March 24, 2021

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Keeping the community moving is key to patient flow 

Uko Umotong

National Discharge and Community Services Manager

On March 31 the existing schemes which have funded care for people discharged from hospital will come to an end. These schemes have covered costs for up to six weeks care in the community while patients receive rehabilitation and assessments, and long-term care is arranged. This funding had a direct impact on patient flow by removing a lot of the issues traditionally associated with delays including choice and decisions on funding. 

While patients have moved quickly out of hospital into community beds the move from temporary community beds to long term care has not been as quick in all circumstances.  There are patients who received funding in the initial phases of the pandemic who have not yet been moved into long term arrangements.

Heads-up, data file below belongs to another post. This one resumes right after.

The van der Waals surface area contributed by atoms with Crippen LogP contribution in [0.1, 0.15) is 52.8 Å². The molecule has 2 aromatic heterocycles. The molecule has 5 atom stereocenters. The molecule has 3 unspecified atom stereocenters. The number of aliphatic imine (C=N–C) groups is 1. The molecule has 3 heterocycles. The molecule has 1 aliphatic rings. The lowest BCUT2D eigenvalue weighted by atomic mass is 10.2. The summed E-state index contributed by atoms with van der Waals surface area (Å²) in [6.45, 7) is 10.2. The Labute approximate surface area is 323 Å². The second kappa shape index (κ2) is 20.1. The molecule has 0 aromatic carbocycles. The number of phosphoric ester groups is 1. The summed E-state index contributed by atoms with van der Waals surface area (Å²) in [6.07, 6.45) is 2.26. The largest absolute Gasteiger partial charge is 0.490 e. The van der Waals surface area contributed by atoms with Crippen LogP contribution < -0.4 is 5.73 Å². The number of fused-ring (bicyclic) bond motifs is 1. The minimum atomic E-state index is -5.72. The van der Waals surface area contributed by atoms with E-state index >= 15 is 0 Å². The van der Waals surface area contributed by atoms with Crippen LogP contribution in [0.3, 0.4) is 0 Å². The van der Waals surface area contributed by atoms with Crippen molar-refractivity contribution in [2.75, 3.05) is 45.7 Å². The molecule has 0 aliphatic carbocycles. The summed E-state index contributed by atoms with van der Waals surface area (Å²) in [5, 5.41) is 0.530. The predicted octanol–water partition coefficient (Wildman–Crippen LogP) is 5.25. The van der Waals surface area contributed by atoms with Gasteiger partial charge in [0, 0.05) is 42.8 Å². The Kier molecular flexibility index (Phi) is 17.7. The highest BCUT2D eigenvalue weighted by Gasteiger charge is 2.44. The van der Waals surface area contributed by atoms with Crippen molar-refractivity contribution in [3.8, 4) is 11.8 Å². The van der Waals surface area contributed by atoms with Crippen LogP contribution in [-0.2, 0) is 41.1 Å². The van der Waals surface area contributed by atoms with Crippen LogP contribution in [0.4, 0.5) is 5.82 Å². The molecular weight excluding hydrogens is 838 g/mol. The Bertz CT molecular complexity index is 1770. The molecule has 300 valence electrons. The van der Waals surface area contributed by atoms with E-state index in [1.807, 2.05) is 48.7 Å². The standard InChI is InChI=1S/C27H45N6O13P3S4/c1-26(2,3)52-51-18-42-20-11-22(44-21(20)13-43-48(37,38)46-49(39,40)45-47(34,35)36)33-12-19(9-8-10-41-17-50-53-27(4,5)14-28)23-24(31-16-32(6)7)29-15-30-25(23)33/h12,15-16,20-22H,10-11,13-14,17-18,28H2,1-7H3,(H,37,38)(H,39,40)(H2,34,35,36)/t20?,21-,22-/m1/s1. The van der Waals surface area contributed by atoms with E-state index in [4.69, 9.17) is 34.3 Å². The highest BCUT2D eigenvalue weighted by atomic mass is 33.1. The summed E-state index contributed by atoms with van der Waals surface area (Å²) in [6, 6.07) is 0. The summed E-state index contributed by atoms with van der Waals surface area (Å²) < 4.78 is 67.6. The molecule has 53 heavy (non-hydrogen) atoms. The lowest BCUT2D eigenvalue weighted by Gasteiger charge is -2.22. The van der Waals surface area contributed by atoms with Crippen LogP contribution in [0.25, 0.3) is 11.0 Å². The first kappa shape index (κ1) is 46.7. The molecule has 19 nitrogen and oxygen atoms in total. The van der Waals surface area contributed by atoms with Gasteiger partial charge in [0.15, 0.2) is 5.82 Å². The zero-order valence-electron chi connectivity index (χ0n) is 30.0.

This week marks the one-year anniversary of Boris Johnson announcing the national lockdown and the last 12 months have been a huge challenge for all organisations involved in health and care. While it’s important to acknowledge the huge efforts as well as the toll of the pandemic there is no doubt that difficult times lie ahead as well. It’s predicted elective surgery waiting lists could balloon to around 8 million people by the autumn

Patient flow lies at the centre of reducing these waiting lists. Last week the government committed to £594m funding from April to September 2021 to enable patients to leave hospital as quickly and as safely as possible, with the right community or at-home support. 

While it is unclear at this stage how different areas will deploy this funding. What is really important, to ensure this funding has the biggest impact, is that as patients leave hospital dedicated support is available moving them through rehabilitation and assessments so that they are able to settle into long terms care as quickly as possible. 

Schemes 1 + 2 have been a success on the whole but too often six weeks funding has been seen as a given and this slows down patient flow and reduces capacity in the community. With the right focussed support moving assessments forward, making arrangements for long term care and supporting families in decision making we can maintain flow as well as make sure people have the right care in the right place at the right time. 

As originally seen on LinkedIn

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